Title text: Before you say anything, no, I know not to leave my computer sitting out logged in to all my accounts. I have it set up so after a few minutes of inactivity it automatically switches to my brother's.
Certain computer operating systems were initially designed as multi-user systems. As the name suggests, these systems are meant to be used by multiple people or users, sometimes at the same time. To prevent malicious or accidental destructive damage to the system, users are split into two general groups: regular users, and system administrators (or admins). Regular users can access and use programs on the computer, but only the admin is allowed to make changes to how the computer runs. This same split level of security continues to this day, even in privately owned, or "home", computers.
The wry remark made here is that in the decades since the most important things on a computer to be worried about are no longer the programs that it runs, but the private personal data it contains and can access (usually online). Anyone who wished to do real mischief on an active computer could do considerable damage without ever caring what the admin password was. The admin password, in effect, now protects something that has become barely, if any, concern.
This comic pokes fun at the authorization mechanisms surrounding most operating systems' administrator accounts. It makes the argument that the user's data is more valuable than the integrity of the system. This is arguably true for most personal systems, although it is probably not true in a shared-server setup, where a system compromise could lead to the exposure of many users' data.
Essentially, once a user is logged in, they can typically access all of their data without any further restriction. Modifying the operating system (for example, to install drivers) requires a separate password.
In fact, this password protection also hinders installation of malware, which is otherwise possible even remotely, with the malware then being able to e.g. steal passwords, enabling a cracker anywhere in the world to access your accounts without ever needing to touch your computer. So having your computer set up to not to ask you for an administrator's password arguably implies a bigger risk of identity theft than allowing others to access your system physically while being logged in does.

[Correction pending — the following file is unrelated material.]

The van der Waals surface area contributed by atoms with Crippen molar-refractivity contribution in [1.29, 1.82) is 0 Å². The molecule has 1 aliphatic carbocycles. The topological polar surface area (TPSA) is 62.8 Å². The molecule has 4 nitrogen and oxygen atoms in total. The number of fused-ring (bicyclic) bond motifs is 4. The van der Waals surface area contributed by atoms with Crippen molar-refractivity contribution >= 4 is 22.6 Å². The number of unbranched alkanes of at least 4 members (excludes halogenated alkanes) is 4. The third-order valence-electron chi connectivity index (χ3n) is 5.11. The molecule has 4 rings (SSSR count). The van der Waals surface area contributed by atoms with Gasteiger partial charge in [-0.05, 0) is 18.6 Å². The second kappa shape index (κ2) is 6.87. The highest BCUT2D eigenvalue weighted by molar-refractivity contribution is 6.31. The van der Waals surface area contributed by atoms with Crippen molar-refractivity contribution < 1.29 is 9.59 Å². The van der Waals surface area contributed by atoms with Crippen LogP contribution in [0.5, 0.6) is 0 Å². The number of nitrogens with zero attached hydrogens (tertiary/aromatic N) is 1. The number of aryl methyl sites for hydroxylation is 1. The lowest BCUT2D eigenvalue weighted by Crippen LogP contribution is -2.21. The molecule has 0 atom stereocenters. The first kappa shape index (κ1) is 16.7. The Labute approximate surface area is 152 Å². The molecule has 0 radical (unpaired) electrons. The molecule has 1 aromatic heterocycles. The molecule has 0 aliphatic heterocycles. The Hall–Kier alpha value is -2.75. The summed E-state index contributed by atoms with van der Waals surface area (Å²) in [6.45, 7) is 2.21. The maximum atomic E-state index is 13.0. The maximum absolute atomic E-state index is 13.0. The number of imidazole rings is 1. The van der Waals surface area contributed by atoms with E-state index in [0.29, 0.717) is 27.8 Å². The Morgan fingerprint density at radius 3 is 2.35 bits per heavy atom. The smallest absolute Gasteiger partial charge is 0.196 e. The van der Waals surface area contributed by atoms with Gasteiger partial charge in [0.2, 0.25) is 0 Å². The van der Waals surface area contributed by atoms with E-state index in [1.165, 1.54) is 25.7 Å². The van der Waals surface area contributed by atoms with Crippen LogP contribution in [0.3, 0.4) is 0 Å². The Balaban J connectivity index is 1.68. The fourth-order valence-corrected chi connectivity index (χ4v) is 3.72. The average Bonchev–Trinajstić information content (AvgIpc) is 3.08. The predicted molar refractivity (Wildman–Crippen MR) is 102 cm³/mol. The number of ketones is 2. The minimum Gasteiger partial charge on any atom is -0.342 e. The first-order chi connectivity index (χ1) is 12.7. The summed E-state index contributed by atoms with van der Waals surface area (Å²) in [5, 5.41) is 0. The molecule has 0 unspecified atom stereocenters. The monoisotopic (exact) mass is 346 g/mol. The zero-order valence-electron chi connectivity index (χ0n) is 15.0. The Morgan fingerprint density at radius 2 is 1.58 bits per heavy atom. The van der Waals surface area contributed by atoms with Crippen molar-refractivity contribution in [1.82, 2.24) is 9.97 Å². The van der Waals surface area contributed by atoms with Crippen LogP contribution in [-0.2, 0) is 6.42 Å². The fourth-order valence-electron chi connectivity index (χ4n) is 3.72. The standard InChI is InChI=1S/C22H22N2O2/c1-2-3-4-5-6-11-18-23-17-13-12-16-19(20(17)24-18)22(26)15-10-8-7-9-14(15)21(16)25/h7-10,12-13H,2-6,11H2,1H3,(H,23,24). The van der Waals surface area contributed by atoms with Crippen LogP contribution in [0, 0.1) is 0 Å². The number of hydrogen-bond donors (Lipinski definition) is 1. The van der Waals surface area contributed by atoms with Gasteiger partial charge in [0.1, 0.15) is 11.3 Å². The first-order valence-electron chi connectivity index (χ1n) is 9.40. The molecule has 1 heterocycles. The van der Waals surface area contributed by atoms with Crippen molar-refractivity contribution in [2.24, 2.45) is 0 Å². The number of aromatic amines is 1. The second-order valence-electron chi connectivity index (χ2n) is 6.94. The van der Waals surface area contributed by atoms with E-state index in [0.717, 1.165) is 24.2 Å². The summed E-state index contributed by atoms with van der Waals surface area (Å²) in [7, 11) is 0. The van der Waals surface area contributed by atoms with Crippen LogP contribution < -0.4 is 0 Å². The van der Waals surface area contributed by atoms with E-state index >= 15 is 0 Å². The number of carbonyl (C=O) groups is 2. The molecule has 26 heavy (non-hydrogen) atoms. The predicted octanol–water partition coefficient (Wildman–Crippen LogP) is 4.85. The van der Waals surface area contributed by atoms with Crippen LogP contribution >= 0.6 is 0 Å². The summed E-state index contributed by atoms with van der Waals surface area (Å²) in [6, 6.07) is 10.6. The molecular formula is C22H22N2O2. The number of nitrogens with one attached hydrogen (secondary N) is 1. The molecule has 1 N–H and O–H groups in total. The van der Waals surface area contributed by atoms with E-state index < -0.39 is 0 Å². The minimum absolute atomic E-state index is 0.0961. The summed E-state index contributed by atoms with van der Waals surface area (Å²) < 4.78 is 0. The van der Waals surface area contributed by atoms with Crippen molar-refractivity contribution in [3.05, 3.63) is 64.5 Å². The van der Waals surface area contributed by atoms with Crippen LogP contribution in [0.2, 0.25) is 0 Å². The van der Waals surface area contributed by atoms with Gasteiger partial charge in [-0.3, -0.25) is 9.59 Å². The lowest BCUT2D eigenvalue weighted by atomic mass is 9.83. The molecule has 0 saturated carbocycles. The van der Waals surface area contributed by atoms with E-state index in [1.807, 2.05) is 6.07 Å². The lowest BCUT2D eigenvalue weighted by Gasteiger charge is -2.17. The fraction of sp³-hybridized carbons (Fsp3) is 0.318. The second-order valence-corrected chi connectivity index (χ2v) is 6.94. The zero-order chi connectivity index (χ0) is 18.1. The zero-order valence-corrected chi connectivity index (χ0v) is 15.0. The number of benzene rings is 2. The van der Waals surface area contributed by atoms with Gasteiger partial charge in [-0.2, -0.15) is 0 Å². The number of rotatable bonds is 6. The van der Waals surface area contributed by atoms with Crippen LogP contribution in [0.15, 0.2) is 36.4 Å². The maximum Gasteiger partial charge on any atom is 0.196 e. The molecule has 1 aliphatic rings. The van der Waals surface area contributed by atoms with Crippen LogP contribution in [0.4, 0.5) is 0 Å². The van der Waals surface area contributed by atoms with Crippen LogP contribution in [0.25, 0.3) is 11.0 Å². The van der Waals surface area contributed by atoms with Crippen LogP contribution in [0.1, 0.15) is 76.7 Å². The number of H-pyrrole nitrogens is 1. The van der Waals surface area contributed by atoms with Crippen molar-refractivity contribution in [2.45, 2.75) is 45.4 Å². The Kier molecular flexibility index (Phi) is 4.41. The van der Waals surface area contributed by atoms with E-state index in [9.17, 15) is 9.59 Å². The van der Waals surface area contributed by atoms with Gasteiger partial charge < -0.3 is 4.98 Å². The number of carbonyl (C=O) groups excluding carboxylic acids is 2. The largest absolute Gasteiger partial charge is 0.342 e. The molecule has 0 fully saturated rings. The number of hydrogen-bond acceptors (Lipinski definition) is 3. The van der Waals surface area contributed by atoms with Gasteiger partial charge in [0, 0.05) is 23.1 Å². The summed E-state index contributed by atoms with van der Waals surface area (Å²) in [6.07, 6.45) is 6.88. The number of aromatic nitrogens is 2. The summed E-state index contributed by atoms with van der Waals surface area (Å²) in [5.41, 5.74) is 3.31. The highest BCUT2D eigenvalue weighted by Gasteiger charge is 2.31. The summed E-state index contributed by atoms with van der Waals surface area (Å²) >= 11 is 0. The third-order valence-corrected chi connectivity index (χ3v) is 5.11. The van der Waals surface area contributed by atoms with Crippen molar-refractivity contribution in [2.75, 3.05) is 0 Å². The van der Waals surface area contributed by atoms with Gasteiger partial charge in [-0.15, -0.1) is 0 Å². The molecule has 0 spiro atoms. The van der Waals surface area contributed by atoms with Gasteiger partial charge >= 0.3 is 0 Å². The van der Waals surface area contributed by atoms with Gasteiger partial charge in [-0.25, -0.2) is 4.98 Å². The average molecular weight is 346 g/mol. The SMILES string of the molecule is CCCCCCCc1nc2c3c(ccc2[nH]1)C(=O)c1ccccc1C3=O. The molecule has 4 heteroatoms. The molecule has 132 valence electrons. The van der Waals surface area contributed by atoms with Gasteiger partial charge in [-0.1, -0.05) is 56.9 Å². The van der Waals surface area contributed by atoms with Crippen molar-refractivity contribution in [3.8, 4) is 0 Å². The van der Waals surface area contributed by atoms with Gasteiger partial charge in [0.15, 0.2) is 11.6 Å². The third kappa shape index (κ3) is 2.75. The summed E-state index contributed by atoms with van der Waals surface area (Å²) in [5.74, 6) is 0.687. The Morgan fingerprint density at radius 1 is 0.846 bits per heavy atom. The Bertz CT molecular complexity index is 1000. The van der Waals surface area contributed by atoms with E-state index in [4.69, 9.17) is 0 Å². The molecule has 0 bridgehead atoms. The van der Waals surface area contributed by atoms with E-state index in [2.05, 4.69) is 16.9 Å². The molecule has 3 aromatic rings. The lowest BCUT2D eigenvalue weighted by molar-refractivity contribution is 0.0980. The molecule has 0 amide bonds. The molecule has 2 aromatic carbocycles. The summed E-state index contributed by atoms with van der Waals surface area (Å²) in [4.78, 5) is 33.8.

The title text alludes to the security practice where computers automatically lock the user out after a few minutes, requiring a password from the user in order to continue using it. Instead, Randall's computer automatically switches to his brother's account, presumably compromising his data instead of Randall's. The fact that Randall's brother has an account on Randall's computer even though Randall does not live with his childhood family (so his brother would not need to use his computer often) could be because Randall does not want his brother to be able to access his files, PayPal, etc… when he uses his computer, which would indicate that either Randall is cynical, his brother is not trustworthy, or Randall is simply following the principle of least privilege.
- [Diagram showing several connected bubbles. One in the center says "User account on my laptop," surrounded by "Dropbox," "Photos & files," "Facebook," "Gmail," "PayPal," and "Bank," which are connected to the middle bubbles and to each other. Below the middle bubble is one labeled "Admin account," which is covered in spikes, and has a "door" to the bubble above it.]
- If someone steals my laptop while I'm logged in, they can read my email, take my money, and impersonate me to my friends, but at least they can't install drivers without my permission.
add a comment! ⋅ add a topic (use sparingly)! ⋅ refresh comments!